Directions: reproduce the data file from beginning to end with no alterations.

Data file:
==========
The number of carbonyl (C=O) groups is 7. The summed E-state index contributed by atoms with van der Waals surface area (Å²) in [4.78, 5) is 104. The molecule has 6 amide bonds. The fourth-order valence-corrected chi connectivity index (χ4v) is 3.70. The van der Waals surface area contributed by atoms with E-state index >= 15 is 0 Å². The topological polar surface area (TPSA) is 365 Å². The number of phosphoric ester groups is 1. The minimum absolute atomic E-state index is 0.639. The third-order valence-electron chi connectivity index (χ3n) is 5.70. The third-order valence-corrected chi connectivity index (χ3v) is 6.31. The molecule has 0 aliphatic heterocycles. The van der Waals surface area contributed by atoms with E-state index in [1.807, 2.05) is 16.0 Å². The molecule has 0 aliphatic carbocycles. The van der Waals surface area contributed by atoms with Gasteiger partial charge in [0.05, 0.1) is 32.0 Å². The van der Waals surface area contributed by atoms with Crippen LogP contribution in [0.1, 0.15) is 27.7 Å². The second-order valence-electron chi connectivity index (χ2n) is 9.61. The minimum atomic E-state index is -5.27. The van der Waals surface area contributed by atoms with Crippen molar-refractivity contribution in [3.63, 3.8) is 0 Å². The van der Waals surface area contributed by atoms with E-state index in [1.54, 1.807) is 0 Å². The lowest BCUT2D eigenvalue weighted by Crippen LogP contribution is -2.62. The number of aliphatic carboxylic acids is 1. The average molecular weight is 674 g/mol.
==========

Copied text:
The number of carbonyl (C=O) groups is 7. The summed E-state index contributed by atoms with van der Waals surface area (Å²) in [4.78, 5) is 104. The molecule has 6 amide bonds. The fourth-order valence-corrected chi connectivity index (χ4v) is 3.70. The van der Waals surface area contributed by atoms with E-state index >= 15 is 0 Å². The topological polar surface area (TPSA) is 365 Å². The number of phosphoric ester groups is 1. The minimum absolute atomic E-state index is 0.639. The third-order valence-electron chi connectivity index (χ3n) is 5.70. The third-order valence-corrected chi connectivity index (χ3v) is 6.31. The molecule has 0 aliphatic heterocycles. The van der Waals surface area contributed by atoms with E-state index in [1.807, 2.05) is 16.0 Å². The molecule has 0 aliphatic carbocycles. The van der Waals surface area contributed by atoms with Gasteiger partial charge in [0.05, 0.1) is 32.0 Å². The van der Waals surface area contributed by atoms with Crippen LogP contribution in [0.1, 0.15) is 27.7 Å². The second-order valence-electron chi connectivity index (χ2n) is 9.61. The minimum atomic E-state index is -5.27. The van der Waals surface area contributed by atoms with Crippen molar-refractivity contribution in [3.63, 3.8) is 0 Å². The van der Waals surface area contributed by atoms with E-state index in [1.54, 1.807) is 0 Å². The lowest BCUT2D eigenvalue weighted by Crippen LogP contribution is -2.62. The number of aliphatic carboxylic acids is 1. The average molecular weight is 674 g/mol.